• Some open source projects (like Growstuff!) are happy to provide training and mentoring for inexperienced volunteers as part of their own community process: to spread awareness of open source and related collaborative software development processes, to build skills among under-served communities, or in the hope of recruiting some ongoing contributors to their projects. However, companies doing CSR should understand that in this situation their staff are receiving a service (training) while contributing to a fairly indirect and abstract benefit for the project, rather than contributing a direct and immediate benefit.

Emma Irwin pointed out two major problems she sees when it comes to organisations estimating the time their employees will spend volunteering:

Underestimating onboarding time, environment setup, these kinds of things that frustrate people. So a company planning a half day event around code-contribution isn’t realistic (in many cases). Design contribution is probably the exception.

Underestimating employees’ availability, or manager-buy-in. They need to make time for employees. This means clearing it with managers – that this person will be unavailable, and any milestones associated with their work need to be adjusted. Otherwise it’s just added stress, and that’s not rewarding – we have enough of that.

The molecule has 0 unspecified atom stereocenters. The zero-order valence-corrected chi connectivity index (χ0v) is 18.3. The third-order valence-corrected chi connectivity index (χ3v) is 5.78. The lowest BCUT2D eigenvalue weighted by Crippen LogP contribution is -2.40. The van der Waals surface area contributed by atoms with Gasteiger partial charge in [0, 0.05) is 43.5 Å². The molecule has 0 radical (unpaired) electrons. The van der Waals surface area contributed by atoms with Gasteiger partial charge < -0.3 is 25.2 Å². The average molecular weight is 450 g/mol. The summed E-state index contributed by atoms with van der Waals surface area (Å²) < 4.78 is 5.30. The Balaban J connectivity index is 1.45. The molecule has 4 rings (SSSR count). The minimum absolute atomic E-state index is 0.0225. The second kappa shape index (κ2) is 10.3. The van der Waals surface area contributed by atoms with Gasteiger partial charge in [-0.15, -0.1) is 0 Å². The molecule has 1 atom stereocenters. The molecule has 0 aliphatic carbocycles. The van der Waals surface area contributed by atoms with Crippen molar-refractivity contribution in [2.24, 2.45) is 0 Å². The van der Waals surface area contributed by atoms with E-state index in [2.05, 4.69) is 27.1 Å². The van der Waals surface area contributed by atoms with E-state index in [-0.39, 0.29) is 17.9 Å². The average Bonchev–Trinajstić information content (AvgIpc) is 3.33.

How to connect

The one piece missing here seems to be how find a suitable open source project (if you’re a company looking to volunteer), or how to find a company with a CSR volunteering program (if you’re an open source project).

Two organisations that may be able to help make this connection are OpenHatch, who are mostly focused on helping people develop skills to make their first open source contribution and whose website lists hundreds of projects looking for volunteers, and SocialCoding4Good, which connects volunteers with non-profit open source projects in areas such as civic engagement, crisis response, disaster relief, education, health, human rights, and poverty alleviation.

Unfortunately, most of the (many, many) blog posts and articles encouraging people to get involved in open source are aimed at individual contributors, rather than organisations. If you know of any other good resources discussing CSR volunteering, or connecting volunteers with suitable open source projects, please let us know!

Newsletter: Happy New(ish) Year from Growstuff

There’s nothing quite as arbitrary as declaring January 1st to be the start of the year. Those of us who grow food know that the seasons shift and vary: long or short, hot or cold, wet or dry, according to far more complex systems than a number on a calendar.

packets of seeds stored in a partitioned box

Photo by Bek of Bek’s Backyard, used with permission